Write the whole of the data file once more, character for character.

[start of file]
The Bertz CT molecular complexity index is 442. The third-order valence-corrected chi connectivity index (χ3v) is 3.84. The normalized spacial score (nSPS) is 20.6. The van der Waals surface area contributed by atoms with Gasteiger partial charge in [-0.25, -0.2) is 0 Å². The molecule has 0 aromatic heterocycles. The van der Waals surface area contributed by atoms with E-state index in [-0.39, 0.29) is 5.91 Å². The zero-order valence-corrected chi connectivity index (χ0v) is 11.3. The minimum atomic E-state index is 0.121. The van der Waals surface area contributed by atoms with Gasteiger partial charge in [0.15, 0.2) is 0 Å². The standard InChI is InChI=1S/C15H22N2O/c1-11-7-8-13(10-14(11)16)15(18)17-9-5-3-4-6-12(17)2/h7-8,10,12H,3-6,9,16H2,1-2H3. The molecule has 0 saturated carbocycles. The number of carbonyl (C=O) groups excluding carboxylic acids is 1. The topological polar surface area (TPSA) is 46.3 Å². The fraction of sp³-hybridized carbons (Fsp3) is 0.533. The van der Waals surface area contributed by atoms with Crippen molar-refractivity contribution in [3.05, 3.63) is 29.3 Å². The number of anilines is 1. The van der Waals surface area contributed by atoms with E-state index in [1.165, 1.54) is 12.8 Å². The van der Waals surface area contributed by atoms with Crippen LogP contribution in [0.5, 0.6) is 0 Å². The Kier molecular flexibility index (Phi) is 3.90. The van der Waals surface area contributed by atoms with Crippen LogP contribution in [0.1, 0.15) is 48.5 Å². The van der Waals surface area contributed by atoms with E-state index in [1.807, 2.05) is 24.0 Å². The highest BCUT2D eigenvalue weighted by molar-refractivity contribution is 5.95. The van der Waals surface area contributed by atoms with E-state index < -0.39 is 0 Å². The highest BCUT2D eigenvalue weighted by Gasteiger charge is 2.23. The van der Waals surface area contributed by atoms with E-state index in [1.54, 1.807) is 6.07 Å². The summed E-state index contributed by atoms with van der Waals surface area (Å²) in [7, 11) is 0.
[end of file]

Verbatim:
The Bertz CT molecular complexity index is 442. The third-order valence-corrected chi connectivity index (χ3v) is 3.84. The normalized spacial score (nSPS) is 20.6. The van der Waals surface area contributed by atoms with Gasteiger partial charge in [-0.25, -0.2) is 0 Å². The molecule has 0 aromatic heterocycles. The van der Waals surface area contributed by atoms with E-state index in [-0.39, 0.29) is 5.91 Å². The zero-order valence-corrected chi connectivity index (χ0v) is 11.3. The minimum atomic E-state index is 0.121. The van der Waals surface area contributed by atoms with Gasteiger partial charge in [0.15, 0.2) is 0 Å². The standard InChI is InChI=1S/C15H22N2O/c1-11-7-8-13(10-14(11)16)15(18)17-9-5-3-4-6-12(17)2/h7-8,10,12H,3-6,9,16H2,1-2H3. The molecule has 0 saturated carbocycles. The number of carbonyl (C=O) groups excluding carboxylic acids is 1. The topological polar surface area (TPSA) is 46.3 Å². The fraction of sp³-hybridized carbons (Fsp3) is 0.533. The van der Waals surface area contributed by atoms with Crippen molar-refractivity contribution in [3.05, 3.63) is 29.3 Å². The number of anilines is 1. The van der Waals surface area contributed by atoms with E-state index in [1.165, 1.54) is 12.8 Å². The van der Waals surface area contributed by atoms with Crippen LogP contribution in [0.5, 0.6) is 0 Å². The Kier molecular flexibility index (Phi) is 3.90. The van der Waals surface area contributed by atoms with Crippen LogP contribution in [0.1, 0.15) is 48.5 Å². The van der Waals surface area contributed by atoms with E-state index in [1.807, 2.05) is 24.0 Å². The highest BCUT2D eigenvalue weighted by molar-refractivity contribution is 5.95. The van der Waals surface area contributed by atoms with E-state index < -0.39 is 0 Å². The highest BCUT2D eigenvalue weighted by Gasteiger charge is 2.23. The van der Waals surface area contributed by atoms with E-state index in [1.54, 1.807) is 6.07 Å². The summed E-state index contributed by atoms with van der Waals surface area (Å²) in [7, 11) is 0.